Followers, What Followers?

Now I don't want people to think that this blog is just about code for fixing problems with Blogger but... for this post I'll be fixing a problem with Blogger!

I don't tend to read my own blog that often, which means I don't spend much time looking at it. So it wasn't until I started investigating how to disable Blogger's forced lightbox viewer that I spotted I had a problem with the followers gadget on some of my blogs. Developing my original fix to that problem involved reloading my blog over and over again as I tried different things. Sometimes the followers gadget appeared and sometimes it didn't. There didn't seem to be any pattern but there was definitely a problem.

Given that a lot of the gadgets you find on blogs are JavaScript based the first thing I checked was the JavaScript console (I use Firebug in Firefox for most of my web development work) which showed the following two errors whenever the followers gadget failed to appear; window.googleapisv0 is undefined and google.friendconnect.container is undefined.

Given that the problem was intermittent I made a guess that this was some form of race condition. Most browsers will try and load at least two files required to render a web page in parallel. This means that sometimes files download and become available to the browser in a different order. Usually this doesn't matter but my gut feeling was that this was causing the problem. A quick look at the list of JavaScript files associated with my blog showed that there were quite a few related to the followers widget and that were all loaded at roughly the same time. I experimented by manually adding each of these scripts to the head section of the HTML template until I eventually found a solution.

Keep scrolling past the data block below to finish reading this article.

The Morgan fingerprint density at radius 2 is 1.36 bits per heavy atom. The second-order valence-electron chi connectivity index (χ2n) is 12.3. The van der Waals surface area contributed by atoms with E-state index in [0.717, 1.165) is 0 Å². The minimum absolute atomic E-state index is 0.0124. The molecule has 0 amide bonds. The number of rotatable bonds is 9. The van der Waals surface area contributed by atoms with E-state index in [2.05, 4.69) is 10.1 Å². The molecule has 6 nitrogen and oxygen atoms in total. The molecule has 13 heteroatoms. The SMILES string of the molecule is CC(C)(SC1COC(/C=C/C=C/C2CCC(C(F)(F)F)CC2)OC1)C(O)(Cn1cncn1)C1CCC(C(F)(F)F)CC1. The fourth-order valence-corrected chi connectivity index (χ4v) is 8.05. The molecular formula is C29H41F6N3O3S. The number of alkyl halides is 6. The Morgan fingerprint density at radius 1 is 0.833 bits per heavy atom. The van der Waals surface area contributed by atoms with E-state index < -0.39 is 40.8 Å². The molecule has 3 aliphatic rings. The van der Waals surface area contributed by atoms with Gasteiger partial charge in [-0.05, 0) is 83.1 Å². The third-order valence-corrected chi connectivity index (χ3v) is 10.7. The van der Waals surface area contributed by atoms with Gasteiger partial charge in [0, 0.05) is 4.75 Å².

Strangely it wasn't a script associated directly with the followers gadget that solved the problem, but rather a script for the +1 button. This did, however, explain why I was only seeing the problem on my blogs which included the sharing buttons below each post. So if you find that your followers gadget sometimes doesn't appear then it might be worth trying the following fix.

You need to edit the HTML version of your template (you might be able to do this via a HTML/JavaScript gadget as well but I've had less success) so in the old style Blogger dashboard go to the design page or in the new style go to the template page and then click to edit the HTML version of your template. Now directly after <head> insert the following:

<script src='' type='text/javascript'/>

This fixed the problem for me, and I've suggested the fix in a couple of threads on the Blogger forum and it seems to have worked there as well, so hopefully it should stop your followers gadget disappearing for good!

Fixing Blogger's Mistakes

UPDATE: Blogger have finally stopped forcing the lightbox viewer upon us, which means the fix detailed in this post is no longer required! I'll be watching though and if it reappears as the default option, with no ability to turn it off, then I'll update the fix so that we can continue to choose how our images are displayed.

Yesterday Blogger introduced a new 'feature' to some blogs. Now images appear in a Lightbox powered overlay. Unfortunately a lot of people think that this feature is actually a bug. On one of my other blogs, it is a really problem due to the fact that I was already using a different script to achieve a similar affect. With the new feature I now get two popup copies of each image which really is horrid. So I spent a good hour trying to find a hack or workaround, until Blogger sees fit to allow us to disable the bug.

The main part of the fix is a simple piece of Javascript.

<script type='text/javascript'>
 var images = document.getElementsByTagName('img');
  for (var i = 0 ; i < images.length ; ++i) {
    images[i].parentNode.innerHTML = images[i].parentNode.innerHTML;